The Most Common Senior Scams and How to Avoid Them!

It may be surprising, but recent data from the Federal Trade Commission shows that Seniors are targeted by scammers at a lower rate than the average, while the median loss is much greater when successful.   Seniors can be easy prey having known disposable income from benefits, assets accumulated over a lifetime and retirement savings and may be vulnerable due to health issues or social isolation.  Here are just some of the approaches that scammers take to take advantage of you. 

  1.  Posing as an IRS Agent – Scammers love this one as it puts the fear of God in all who receive the call.  The pitch is that you have a federal warrant out for your arrest for not paying taxes.  The IRS will always notify you by mail and will never threaten you over the phone.  Hang up promptly and report the number to your mobile provider as a scam.
     
  2. Scam artist call posing as a grandchild or family member – It goes something like this.  I was on Spring break or at an event and got arrested for drunk driving or hitting a pedestrian.  These can be quite convincing as scammers are adept at gleaning personal information from your child’s or grandchild’s social media accounts.  The ask is for bail money so do not under any circumstances send money or give out banking information.  Instead, hang up and reach out to your loved one to ensure that nothing has gone awry. 
     
  3. Medicare related scam – The poser will pretend they are calling from a medical testing company to review concerning results regarding a cancer diagnosis or some such scary disease to get your attention!  They claim that you will need a DNA swab test which is covered by Medicare and ask for your Medicare number in order to ship you the needed test kit.  Never give out your Medicare number to an unsolicited caller.  Scammers love to make money billing Medicare for unnecessary tests that your doctor never ordered.   Hang up immediately and check in with your doctor’s office if you are concerned and want to ensure that you don’t need such a test.

 

  1. Computer or phone related scam – A company such as mobile phone provider or computer hardware company claiming there is a problem with your computer or mobile phone.  They typically tell you to download a program to fix the issue when in fact they will send malware for you to download instead.  This gives them the keys to remotely access your data and all of your personal information stored on your device.  Never give anybody remote access to your computer or phone.  If in doubt, contact your mobile phone company or customer service desk for your computer provider.  They will be able to lookup your account and ensure there is no issue that needs to be resolved.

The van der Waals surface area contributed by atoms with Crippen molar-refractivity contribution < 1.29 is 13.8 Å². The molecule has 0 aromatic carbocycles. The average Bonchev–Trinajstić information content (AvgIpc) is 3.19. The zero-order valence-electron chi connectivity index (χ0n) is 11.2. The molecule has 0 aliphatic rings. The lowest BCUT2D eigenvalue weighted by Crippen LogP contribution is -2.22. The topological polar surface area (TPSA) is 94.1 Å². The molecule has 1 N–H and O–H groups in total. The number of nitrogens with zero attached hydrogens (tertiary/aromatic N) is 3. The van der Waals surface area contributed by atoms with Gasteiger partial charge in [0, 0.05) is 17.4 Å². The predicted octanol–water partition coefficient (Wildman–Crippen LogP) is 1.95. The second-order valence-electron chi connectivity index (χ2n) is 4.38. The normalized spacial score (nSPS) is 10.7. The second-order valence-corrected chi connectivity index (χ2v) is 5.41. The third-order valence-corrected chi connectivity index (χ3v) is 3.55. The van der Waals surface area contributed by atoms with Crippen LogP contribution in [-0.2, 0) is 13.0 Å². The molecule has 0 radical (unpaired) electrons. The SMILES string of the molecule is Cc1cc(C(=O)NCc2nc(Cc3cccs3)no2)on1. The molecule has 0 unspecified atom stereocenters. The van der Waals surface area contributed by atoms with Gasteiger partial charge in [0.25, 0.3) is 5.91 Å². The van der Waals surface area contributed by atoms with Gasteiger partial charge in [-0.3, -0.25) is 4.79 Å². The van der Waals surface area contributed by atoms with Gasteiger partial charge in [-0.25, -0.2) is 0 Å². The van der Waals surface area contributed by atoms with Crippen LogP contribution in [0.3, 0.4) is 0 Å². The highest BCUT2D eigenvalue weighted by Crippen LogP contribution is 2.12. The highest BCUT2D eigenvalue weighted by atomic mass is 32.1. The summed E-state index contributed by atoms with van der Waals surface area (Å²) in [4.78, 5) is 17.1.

1. Order information scam – Somebody reaches out from an account where you typically do your on-line shopping like Amazon or Walmart posing as security.  The pitch is that somebody has ordered a large ticket item on your account, and they are here to verify the purchase.  Of course, it was not you, so they proceed to offer to help with the refund which requires your account information.  Now, armed with your information, they can make purchases on your account!  Never give out your account information to an inbound caller!  Instead, reach out to the company yourself and alert them to what has transpired.  They can check your account for you and ensure all is well.

 

  1. Utility Company scam – A call comes in from a scammer claiming to work for your utility company.  They will know which one it is as they likely know where you live, making this somewhat believable.  They are informing you that you have missed payments and are about to shut off  your service.  This can be particularly disturbing during the middle of Winter or a hot Summer!  They offer immediate resolution by taking a payment over the phone, how helpful!  Never make a payment to anybody that calls you or reaches out online.  If you use online bill pay or phone payments they should be transactions generated by you, not to someone reaching out to you.  Any utility company will send you notifications of such missed payments via your monthly billing statements which contain the legit numbers to reach their customer service line.
     
  2. Social Security scam – Last but not least, the caller will tell you that your social security account will be frozen or is frozen due to nefarious activity on your account.  They are likely fishing to try and gain your social security number and personal information in order to scam your benefits.  Never fall for any call regarding your social security account and benefits.  The Social Security Administration will reach out to you via mail if there is a problem, or you can find them online to inquire about your account. 

 

The bottom line with most scams is that they contact you and draw you in with helpful sounding banter.    The best and safest way to handle potential scammers is to always hang up and find the contact information for the company or agency that supposedly called and reach out to them yourself.  Block and report the phone number to your mobile phone provider to ensure they cannot call you again.  It pays to be safe rather than sorry as it can be painful and costly to get hooked by a scammer.  Remember, always talk to somebody about this activity whether it’s a trusted friend or a loved one.  There is nothing to be ashamed of, it can happen to anybody at any age.  Scammers know that some seniors may be more vulnerable due to health issues, isolation or inexperience dealing with online scammers. 

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